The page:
2. vto 2

    Who’s National looking out for?

    I think it has been made perfectly clear. Bill English said a couple of days ago that the government will be giving money to dairy farmers irrigation in Canterbury, and then yesterday John Key said the government will be giving no money to aged care workers.

    Direct experience with aged care workers has shown them to be the most deserving of all workers imo. Direct experience with dairy farmers has shown them to be far from the most deserving.

    What does that tell us about the National Party? And what does that tell us about some New Zealanders?

  3. Gosman 3

    I’m always fascinated by the argument from the left about sharing the pain because what does it actually mean in reality?

    If cuts to Government spending were directed at mainly people, (something I agree with), there would be cries from some quarters about this taking away the universality of benefits. If wealthy people set up competing systems to gain services they already pay for via taxes, (e.g. Health care), there is a outcry from some corners that this distorts the sector.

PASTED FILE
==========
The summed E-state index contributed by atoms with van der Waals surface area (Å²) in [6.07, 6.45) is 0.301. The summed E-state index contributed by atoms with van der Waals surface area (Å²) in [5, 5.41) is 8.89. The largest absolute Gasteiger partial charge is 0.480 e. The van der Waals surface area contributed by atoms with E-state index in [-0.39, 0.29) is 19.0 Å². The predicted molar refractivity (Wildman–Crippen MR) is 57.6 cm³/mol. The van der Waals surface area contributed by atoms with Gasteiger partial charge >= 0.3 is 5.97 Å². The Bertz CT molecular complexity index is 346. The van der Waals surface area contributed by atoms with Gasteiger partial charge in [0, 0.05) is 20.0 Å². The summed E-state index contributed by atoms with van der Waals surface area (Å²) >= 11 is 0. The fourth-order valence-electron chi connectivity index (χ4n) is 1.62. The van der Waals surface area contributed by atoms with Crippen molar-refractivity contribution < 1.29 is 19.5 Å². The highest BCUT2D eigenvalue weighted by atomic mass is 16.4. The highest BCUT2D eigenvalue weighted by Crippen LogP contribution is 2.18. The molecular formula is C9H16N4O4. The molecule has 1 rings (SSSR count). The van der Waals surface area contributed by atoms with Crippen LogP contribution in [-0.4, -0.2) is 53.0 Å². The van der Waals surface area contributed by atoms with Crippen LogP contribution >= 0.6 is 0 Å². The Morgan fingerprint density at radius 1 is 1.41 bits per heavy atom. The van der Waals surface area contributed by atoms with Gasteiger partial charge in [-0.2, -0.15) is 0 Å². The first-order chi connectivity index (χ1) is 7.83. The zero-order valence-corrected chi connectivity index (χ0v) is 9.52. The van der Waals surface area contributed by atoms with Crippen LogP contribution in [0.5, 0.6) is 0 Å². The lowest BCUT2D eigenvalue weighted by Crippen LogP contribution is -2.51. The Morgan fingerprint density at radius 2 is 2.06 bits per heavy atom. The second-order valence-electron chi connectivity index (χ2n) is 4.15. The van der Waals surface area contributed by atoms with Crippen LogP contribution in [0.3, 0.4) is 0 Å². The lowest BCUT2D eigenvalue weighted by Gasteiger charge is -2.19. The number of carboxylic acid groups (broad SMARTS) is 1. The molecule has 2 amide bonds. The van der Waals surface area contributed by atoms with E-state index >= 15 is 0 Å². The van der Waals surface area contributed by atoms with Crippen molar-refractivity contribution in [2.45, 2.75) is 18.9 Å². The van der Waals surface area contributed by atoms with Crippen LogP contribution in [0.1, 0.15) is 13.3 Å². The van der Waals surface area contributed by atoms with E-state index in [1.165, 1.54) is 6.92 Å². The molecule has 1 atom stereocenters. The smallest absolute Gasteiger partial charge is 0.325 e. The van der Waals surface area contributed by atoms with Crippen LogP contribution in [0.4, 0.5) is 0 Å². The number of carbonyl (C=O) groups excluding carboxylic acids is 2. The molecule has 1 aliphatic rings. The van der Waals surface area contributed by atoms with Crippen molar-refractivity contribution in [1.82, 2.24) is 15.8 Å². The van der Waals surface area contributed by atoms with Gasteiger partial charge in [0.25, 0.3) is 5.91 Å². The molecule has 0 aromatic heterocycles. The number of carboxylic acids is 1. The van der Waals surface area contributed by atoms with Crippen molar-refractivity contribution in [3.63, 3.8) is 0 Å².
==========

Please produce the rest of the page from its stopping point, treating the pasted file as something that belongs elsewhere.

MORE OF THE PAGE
Then there are cuts which mainly impact the higher income demographics but the argument again becomes it is an attack on the poor. Tertiary education is an example of this. The uptake of Tertiary education is largest amongst the higher income demographic groups so therefore any change in services proportionately impacts them more than other groups. That is not how it is portrayed though by many on the left.